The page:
Clayton’s focus on well-known brands continued to the East, where he bought Chinese internet company Tencent (0700.HK) and Japan’s leading beauty company Shiseido (4911.T), another Lindsell Train favourite.

‘We’re still building our positions in a couple of nice Australasian businesses, so we’ll tell you about those at a later date,’ said Clayton.

The remainder of the portfolio is made up of:

  • Defence equipment supplier Raytheon (RTN.N)
  • Software developer Adobe (ADBE.O)
  • Dental aligner maker Align Technology (ALGN.O)
  • Design software developer Ansys (ANSS.O)
  • Online stockbroker Charles Schwab (SCHW.N)
  • Online travel company Booking (BKNG.O)
  • Industrial gas producer Linde (LIN.N)
  • Health technology business Koninkliijke Philips (PHIA.AM)
  • Technology-based management consultants Accenture (ACN.N)
  • Luxury brands stable LVMH Moet Hennessy Vuitton (MC.PA)
  • Ratings agency Moody’s (MCO.N)
  • Fibre optic cable maker Amphenol Corporation (APH.N)
  • Video games creator Ubisoft Entertainment (UBI.PA)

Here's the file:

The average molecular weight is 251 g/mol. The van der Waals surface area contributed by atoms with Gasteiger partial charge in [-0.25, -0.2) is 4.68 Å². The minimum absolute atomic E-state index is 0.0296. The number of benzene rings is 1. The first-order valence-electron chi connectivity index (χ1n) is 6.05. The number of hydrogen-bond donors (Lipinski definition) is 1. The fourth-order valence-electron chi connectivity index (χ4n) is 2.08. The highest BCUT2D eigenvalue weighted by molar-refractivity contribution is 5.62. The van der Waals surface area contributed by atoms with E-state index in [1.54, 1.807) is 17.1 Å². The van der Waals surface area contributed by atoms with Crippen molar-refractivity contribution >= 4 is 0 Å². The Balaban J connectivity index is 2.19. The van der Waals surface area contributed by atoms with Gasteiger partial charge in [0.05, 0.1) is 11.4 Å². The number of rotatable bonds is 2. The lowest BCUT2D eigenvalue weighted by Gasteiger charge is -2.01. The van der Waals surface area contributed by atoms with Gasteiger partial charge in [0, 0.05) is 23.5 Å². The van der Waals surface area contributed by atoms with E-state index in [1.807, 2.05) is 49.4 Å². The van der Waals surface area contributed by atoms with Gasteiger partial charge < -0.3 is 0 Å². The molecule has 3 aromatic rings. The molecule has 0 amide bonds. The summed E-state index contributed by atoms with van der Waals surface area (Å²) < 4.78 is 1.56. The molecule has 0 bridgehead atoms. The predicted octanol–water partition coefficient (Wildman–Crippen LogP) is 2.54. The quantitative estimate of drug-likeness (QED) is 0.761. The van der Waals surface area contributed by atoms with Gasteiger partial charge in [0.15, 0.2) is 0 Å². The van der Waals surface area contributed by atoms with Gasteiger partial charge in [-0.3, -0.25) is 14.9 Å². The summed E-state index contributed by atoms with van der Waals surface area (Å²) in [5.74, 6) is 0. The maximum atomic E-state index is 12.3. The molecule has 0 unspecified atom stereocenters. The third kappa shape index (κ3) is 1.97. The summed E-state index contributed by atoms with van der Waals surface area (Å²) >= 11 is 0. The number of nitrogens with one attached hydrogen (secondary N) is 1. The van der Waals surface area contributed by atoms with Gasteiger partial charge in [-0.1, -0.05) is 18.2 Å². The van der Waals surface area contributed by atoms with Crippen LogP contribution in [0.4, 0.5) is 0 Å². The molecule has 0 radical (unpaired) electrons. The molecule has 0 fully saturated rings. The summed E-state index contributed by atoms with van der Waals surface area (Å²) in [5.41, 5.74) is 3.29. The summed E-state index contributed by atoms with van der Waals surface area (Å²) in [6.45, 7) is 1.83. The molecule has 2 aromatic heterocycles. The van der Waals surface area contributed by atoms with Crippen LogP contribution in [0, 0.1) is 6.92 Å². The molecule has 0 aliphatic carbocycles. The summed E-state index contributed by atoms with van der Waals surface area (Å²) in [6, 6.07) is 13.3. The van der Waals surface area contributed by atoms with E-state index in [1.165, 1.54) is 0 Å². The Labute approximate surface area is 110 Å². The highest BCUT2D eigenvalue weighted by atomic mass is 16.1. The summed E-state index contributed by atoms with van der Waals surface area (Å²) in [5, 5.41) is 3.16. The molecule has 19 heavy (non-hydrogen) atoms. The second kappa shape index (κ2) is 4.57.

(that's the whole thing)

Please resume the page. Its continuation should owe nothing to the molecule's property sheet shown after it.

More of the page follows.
• Water technology company Xylem (XYL.N)
  • Bioscience business Christian Hansen (CRH.CO)
  • Aircraft simulator maker CAE (CAE.TO)

Hargreaves Lansdown raised a record amount with its newest fund launch, with the near-£300 million raised eclipsing the £251 million gathered at the launch of the HL Select UK Income Shares fund, and the £168 million for the HL Select UK Growth Shares fund.

The UK Growth fund has delivered 36.3% since launch in December 2016, placing just outside the top 10 of the 232-strong Investment Association's UK All Companies sector. The UK Income fund has endured a trickier time, with a return of just 4.3% since launch in March 2017, a mid-ranking return in the UK Equity Income sector.

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Nick Train
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Steve Clayton Average Total Return: